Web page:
Those who read MER knew abut the killings and protests in Mosul on Tuesday, 15 April. The next day the Washington Post skipped the story entirely; the NYTimes ran a story in the second news section on an inside page. Today, finally, the story of the Massacre of Mosul is featured - however inadequately - from the NetScape/AOLTimeWarner/CNN homepage as follows:
U.S. Troops Accused of Killing Iraqis
By SCHEHEREZADE FARAMARZI
MOSUL, Iraq (AP) - Anarchy and violence in Iraqi's third-largest city have drawn U.S. Marines into confrontations for two straight days, and hospital officials said 17 Iraqis died and at least 17 others were injured.
The U.S. Central Command, while acknowledging a gunbattle on Tuesday, had no immediate comment on a second day of violence reported Wednesday by Mosul residents and hospital personnel.
Hospitals said 14 people died Tuesday, while U.S. officers put the death toll around seven. Three more Iraqis were reported fatally shot Wednesday and 17 wounded.
``They are killing us and no one's talking about it,'' Zahra Yassin said at a hospital with her wounded son. ``We want Saddam back. At least there was security.''
Wednesday's shooting apparently began with an attempt by police to drive looters away from the Central Bank, opposite the governor's office, the scene of Tuesday's bloodshed. The bank was in flames Wednesday night; old Iraqi coins lay scattered in the street.
Wounded policeman Amar Ghanem Abdullah, 25, said he was among officers ordered to stop the looting. He said police fired warning shots in the air to disperse the crowd, and then U.S. Marines opened fire with a heavy machine gun from the roof of the governor's building.
``It was clear from where I was, where the sound was coming from,'' said Abdullah, who was wounded in both legs. The Americans ``thought we were shooting at them. ... We were just there to protect the people.''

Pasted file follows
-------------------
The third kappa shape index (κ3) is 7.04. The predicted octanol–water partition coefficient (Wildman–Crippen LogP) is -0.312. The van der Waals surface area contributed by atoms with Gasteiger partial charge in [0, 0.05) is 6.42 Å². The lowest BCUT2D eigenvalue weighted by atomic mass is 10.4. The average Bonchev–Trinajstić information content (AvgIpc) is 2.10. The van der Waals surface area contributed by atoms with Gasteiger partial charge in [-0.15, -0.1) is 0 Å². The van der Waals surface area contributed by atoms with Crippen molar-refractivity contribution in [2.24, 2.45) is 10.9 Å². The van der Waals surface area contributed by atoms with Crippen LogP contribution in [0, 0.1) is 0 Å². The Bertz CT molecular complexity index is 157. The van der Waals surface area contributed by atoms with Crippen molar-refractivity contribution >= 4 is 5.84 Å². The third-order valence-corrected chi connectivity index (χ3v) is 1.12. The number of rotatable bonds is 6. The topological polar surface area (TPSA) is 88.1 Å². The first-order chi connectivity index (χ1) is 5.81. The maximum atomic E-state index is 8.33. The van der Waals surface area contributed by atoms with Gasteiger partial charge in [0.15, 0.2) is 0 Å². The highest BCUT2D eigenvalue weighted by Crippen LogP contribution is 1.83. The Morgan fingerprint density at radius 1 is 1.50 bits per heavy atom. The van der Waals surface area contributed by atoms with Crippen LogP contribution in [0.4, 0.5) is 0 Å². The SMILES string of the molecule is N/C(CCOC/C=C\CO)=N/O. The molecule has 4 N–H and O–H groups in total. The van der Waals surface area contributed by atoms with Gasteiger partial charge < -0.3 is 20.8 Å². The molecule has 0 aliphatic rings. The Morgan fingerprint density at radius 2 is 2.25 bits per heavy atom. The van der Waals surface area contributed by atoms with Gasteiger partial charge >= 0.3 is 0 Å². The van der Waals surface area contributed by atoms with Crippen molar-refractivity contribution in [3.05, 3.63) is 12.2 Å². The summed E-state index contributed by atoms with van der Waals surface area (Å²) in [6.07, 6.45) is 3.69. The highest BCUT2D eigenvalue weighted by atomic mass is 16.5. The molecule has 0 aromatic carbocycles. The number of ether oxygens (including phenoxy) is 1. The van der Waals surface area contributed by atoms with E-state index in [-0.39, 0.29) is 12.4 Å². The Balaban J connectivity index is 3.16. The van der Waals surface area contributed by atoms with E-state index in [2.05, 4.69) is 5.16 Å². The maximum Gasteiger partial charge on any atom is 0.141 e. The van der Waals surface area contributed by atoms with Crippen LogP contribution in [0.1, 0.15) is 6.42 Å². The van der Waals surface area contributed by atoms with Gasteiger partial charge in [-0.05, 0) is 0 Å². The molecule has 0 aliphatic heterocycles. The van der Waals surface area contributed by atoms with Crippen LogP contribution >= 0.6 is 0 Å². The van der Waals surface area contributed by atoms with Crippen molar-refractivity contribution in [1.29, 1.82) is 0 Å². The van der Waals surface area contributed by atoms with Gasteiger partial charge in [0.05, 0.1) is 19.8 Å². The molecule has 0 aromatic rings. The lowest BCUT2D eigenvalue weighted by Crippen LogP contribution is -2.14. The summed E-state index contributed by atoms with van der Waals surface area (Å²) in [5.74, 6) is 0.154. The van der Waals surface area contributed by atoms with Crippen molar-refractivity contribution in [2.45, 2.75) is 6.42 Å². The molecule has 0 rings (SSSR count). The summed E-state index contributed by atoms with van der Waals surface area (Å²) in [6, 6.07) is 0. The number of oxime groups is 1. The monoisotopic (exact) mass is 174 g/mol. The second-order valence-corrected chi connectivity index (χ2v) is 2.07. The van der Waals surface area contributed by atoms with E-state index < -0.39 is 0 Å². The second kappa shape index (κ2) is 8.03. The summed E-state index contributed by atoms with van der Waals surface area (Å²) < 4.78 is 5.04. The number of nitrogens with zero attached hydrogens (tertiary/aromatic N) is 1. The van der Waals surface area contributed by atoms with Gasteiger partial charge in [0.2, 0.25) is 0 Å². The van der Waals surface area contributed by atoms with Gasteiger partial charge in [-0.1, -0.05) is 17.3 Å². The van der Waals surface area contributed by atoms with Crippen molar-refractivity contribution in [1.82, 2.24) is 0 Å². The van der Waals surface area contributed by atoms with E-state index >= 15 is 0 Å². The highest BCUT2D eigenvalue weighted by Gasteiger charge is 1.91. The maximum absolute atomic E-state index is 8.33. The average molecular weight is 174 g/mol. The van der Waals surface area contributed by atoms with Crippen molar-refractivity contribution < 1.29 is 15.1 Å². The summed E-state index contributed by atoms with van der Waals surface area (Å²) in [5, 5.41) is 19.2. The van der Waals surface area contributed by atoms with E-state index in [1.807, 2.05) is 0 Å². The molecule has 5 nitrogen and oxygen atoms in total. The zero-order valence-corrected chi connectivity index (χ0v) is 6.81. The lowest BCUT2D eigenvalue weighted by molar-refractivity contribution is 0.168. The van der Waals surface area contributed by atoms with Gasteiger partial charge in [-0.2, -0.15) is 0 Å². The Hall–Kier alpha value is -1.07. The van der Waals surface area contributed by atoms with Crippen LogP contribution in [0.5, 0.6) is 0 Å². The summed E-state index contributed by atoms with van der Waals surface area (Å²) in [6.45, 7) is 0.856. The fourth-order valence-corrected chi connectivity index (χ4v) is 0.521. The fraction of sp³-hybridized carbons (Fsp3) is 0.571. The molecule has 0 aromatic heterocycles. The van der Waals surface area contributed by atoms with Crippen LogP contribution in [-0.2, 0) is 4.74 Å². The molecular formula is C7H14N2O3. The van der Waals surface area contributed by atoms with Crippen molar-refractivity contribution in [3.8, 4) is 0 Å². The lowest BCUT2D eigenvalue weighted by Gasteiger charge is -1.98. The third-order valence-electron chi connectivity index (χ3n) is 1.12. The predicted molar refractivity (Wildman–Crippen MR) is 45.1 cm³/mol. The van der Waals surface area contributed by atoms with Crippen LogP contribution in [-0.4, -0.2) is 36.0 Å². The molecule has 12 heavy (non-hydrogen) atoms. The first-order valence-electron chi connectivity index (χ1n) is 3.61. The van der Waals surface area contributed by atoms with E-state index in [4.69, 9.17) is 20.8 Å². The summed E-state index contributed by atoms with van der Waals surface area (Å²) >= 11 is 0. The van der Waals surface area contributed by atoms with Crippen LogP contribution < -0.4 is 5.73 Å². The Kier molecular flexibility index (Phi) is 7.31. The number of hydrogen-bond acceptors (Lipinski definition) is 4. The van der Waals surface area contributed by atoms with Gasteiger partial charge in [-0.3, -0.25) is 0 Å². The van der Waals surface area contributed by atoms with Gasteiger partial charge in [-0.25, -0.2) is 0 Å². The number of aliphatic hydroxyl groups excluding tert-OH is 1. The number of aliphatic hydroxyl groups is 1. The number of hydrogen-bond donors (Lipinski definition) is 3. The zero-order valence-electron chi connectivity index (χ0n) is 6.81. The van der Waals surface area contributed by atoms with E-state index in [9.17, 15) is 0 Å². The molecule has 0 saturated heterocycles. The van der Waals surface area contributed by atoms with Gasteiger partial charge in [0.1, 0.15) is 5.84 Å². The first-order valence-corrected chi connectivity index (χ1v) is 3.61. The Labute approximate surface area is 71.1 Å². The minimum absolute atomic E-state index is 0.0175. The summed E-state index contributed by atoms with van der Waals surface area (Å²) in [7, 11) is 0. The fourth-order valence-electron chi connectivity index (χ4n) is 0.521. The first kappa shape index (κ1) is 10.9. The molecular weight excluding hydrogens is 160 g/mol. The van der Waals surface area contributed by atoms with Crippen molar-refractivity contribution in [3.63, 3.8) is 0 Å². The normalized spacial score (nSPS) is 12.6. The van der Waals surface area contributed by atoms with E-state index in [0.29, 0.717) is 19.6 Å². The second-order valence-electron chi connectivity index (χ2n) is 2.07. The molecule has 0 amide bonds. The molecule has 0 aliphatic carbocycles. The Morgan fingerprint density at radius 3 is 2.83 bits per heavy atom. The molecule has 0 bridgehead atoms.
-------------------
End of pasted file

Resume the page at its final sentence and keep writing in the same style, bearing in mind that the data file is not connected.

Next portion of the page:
A Marine sergeant near the scene denied that U.S. troops fired into the crowd.
The Marine, who would give only his first name, Chet, said there had been gunfire from a building across a park from the Marines and that the Marines responded to that, rather than the police firing.
Mohammed Rabih Sheet, an administrator at Jumhuriya Hospital, said there were three dead at his hospital and 11 wounded, including two children. Dr. Ahmed Hikmat, a surgeon at Saddam Hospital, said six wounded were being treated there, including three in critical condition.
Six of the wounded at Jumhuriya Hospital who spoke to a reporter said Americans had shot them.
``I saw Americans standing on the street and on the roof shooting,'' said Mozafar Ahmad, 14, who was hit in the arm and above the knee. He said he was one of eight passengers injured on a bus driving by the governor's office.
In Doha, Qatar, the U.S. Central Command confirmed American troops killed some Iraqis during a riot Tuesday, but Brig. Gen. Vincent Brooks said the death toll was ``on the order of seven.''
He said U.S. forces defending the government compound fired only after being shot at and when some rioters in the street tried to climb over the wall.
Mosul has seen numerous disturbances since it fell without a fight Friday and Kurdish and U.S. forces moved in. Since then, tensions have escalated between Arab residents and the large Kurdish minority in the city of 700,000.
Iraqis said Tuesday's disturbance began when a large crowd turned violent in front of the governor's office during a speech by the new governor, Mashaan al-Juburi, a former journalist with the newspaper of Saddam Hussein's ruling Baath Party.
Al-Juburi assumed the governorship after the city fell, but has found opposition as well as support. He is an ally of Massoud Barzani, head of the Kurdish Democratic Party, which controls the western section of the Kurdish autonomous region.
Al-Juburi told the Los Angeles Times the crowd became enraged at the sight of a U.S. flag atop a building, an allegation denied by Lt. Col. Robert Waltemeyer, commander of the 10th Special Forces troops in Mosul.
The New York Times said the crowd of about 2,000 was angered by Al-Juburi's own words, which were pro-American.